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Editorial: Baylor family suffers from lack of search information

Jan. 22, 2010

Claire Taylor | Lariat Staff

The lines of communication between the Presidential Search Committee and the Baylor community have been characterized during the past year only by vague updates and promises of progress.

After the firing of then-president John Lilley in the summer of 2008, the university began the complex task of finding a new president, pledging all the while to be as inclusive of university constituencies and as transparent about the process as possible. We were asked to have patience in this process -- an understandably lengthy and intricate one. This is a request that the Baylor family could happily comply with, given the unfortunate results of hasty decision-making in the past.

The university created a presidential search page on the Baylor Web site, which features sporadic updates, but since the beginning of this academic year, the only update the Baylor community has been given is that interviews are under way. Administrators told the Lariat then that neither the names nor the number of interviewees would be released.

While we understand the often-sensitive nature of the interviewing process, those with such a vested interest in the university and its mission desire a level of transparency that we have yet to see.

Various constituencies, including the student government, made an admirable effort last year to have an active voice in the search process, specifically with voting privileges. While they regrettably were not afforded these privileges (voting seats on the committee were reserved for 14 regents), the university gave students and faculty a chance to voice their opinions during the student, faculty/staff and alumni listening sessions in April and May of last year -- a rare opportunity.

The ideas and opinions expressed in these sessions do appear to have been considered in the creation of the presidential search prospectus, released by the university in July. This prospectus not only outlined the attributes that our next president should possess, but also gave the Baylor community a solid idea for whom and what the search committee is searching.

While the sessions were a commendable step, dialogue has since become linear, with the university giving only occasional vague updates. While the search committee is not expected to come out with weekly updates, it is reasonable to expect more information than we have been given.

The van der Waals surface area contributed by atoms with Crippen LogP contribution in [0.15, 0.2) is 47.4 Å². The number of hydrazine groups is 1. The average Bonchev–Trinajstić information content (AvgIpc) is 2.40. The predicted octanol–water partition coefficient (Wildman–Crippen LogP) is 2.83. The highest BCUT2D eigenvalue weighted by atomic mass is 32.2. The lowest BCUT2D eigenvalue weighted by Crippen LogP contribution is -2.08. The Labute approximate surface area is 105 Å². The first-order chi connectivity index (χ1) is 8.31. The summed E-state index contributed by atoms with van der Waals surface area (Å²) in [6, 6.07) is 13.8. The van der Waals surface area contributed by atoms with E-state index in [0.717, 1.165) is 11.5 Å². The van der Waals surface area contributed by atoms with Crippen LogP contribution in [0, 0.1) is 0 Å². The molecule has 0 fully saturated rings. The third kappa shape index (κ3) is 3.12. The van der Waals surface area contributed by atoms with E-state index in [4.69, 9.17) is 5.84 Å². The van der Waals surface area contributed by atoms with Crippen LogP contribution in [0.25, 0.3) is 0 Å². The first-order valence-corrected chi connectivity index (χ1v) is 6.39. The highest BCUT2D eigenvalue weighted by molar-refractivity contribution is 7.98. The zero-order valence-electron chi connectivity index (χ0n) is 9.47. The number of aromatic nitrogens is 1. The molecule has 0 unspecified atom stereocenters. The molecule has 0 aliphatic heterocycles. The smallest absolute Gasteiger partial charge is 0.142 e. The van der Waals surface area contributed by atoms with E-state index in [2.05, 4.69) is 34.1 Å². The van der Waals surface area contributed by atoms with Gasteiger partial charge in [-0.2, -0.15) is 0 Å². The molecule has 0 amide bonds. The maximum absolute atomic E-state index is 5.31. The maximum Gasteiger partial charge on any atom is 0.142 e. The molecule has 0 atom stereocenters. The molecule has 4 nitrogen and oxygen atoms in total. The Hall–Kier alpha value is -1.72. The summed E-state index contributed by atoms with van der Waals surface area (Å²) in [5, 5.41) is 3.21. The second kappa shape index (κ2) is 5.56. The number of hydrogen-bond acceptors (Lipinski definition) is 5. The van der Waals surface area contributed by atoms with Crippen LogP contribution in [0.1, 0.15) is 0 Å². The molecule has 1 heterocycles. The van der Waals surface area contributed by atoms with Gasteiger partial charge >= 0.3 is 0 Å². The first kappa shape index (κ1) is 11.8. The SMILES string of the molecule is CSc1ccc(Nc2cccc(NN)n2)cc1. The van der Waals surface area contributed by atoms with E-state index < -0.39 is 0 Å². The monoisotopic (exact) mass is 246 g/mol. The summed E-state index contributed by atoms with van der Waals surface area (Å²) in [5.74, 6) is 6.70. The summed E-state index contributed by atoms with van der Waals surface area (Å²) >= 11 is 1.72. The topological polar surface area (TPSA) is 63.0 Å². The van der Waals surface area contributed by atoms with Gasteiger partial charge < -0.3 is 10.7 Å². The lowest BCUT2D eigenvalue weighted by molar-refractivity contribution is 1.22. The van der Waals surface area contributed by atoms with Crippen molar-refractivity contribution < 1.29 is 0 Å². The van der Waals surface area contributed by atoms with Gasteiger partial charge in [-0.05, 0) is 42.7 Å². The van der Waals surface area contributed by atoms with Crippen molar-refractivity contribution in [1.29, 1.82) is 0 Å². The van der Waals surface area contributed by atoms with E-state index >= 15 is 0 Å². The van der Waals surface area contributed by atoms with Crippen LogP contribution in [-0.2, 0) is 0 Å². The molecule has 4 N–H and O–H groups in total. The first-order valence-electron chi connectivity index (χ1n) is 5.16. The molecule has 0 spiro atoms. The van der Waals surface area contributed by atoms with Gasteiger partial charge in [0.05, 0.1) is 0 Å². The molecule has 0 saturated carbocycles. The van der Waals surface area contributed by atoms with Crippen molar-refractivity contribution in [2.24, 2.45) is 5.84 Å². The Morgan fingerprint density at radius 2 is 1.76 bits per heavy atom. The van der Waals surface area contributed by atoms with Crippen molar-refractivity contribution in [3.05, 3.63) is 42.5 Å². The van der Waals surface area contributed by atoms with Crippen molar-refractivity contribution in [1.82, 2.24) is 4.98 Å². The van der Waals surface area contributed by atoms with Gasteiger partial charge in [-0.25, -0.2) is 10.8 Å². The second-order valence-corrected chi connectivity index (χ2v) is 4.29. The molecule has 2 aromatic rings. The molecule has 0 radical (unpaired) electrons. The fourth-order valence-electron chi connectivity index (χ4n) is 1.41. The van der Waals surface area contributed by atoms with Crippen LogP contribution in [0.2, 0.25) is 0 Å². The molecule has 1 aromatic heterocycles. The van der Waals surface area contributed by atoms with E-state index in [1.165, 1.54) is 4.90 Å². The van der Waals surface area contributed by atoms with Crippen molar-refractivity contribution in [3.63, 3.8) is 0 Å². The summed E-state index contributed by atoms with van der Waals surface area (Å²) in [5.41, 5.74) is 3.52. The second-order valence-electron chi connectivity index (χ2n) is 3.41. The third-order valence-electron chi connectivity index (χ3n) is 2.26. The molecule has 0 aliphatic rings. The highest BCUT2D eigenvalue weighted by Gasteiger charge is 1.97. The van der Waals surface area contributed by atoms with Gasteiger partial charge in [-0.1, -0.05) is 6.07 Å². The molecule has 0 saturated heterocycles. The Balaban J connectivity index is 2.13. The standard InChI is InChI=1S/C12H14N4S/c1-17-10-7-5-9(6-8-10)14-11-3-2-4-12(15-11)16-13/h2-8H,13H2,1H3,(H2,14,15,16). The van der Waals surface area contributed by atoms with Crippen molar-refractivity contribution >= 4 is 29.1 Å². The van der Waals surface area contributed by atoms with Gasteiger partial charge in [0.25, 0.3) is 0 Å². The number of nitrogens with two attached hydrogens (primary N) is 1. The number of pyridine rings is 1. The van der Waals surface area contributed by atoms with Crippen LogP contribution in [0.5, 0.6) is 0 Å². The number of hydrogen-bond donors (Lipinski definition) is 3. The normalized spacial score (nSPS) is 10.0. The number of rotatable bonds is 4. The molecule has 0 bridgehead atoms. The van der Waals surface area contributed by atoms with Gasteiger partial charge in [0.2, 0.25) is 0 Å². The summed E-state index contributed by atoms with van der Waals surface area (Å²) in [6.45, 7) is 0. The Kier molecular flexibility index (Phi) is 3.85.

This quest started off strong more than a year and a half ago, and we cannot afford to lose steam now. This is a process that takes the efforts and input of every member of the Baylor family.

The board of regents, Presidential Search Committee and Presidential Advisory Committee are undoubtedly still working hard to find the best fit for Baylor's next president, but this is merely an assumption since the Baylor community has not been kept abreast during the process this academic year as promised.

"We have made it clear from the outset that we want this search to benefit from the collective wisdom of Baylor's many constituencies," Joe Armes, chair of Baylor's Presidential Search Committee, stated in an April 2009 press release. "Before we can make any decisions, we need to hear from faculty, staff and administrators, students, alumni and community leaders who can help define the character and qualities of the person we seek."

These words rang clear at the time, but since then, have felt more like a public relations promise on the part of the university. We implore the regents to take all the time they need to do a thorough job of finding a president who can fit the needs of our university. But we also ask that they honor their word by keeping us involved as they pledged to do.

For the faculty, students and board, the main goal is to unite the Baylor family. The way to accomplish this is to involve the entire Baylor community, as was done at the beginning of this process. We want to welcome our next president with a cohesive front, and that can't happen when the majority of the community is kept out of the loop.